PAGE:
Fritjof Capra wrote in 1975 about the importance of valuing and balancing masculine and feminine ways. This year John Gerzema published The Athena Doctrine, demonstrating that business today needs leaders who balance both feminine and masculine forms of leadership. Gender diversity is good for the bottom line because it enables businesses to have a balance of both masculine and feminine strengths.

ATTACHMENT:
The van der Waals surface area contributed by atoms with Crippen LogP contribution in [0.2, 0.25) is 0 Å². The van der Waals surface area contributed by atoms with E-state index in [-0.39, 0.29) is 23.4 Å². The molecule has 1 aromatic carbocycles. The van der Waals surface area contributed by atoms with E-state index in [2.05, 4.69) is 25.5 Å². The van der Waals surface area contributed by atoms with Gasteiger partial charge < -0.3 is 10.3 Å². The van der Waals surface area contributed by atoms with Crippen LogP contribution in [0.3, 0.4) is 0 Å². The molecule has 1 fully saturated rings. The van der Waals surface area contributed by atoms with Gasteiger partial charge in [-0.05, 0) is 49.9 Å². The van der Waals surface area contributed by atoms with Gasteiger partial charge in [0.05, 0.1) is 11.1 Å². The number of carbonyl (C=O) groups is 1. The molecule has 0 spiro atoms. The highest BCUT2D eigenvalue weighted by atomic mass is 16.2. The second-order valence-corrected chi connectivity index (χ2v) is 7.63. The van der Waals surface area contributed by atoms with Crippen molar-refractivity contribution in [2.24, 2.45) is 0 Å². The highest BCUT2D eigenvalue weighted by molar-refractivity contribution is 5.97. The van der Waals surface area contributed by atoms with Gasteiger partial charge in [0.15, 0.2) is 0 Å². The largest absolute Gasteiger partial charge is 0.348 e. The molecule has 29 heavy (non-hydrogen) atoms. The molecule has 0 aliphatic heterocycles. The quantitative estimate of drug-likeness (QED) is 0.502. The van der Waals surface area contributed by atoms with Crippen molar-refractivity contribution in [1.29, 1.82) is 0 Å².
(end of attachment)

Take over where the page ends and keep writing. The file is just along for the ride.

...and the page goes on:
More and more studies link gender diversity and higher returns. Some suggest this is because of unique ways women lead. I disagree. All women do not lead alike. Both men and women lead in masculine ways; both have “feminine” elements to their leadership. The best leaders value and leverage both masculine and feminine strengths. When they do, more people feel valued — and engaged. Having more women at the top makes it more likely a group will have a balance of masculine and feminine strengths; more likely more people are engaged; more likely decisions will be better.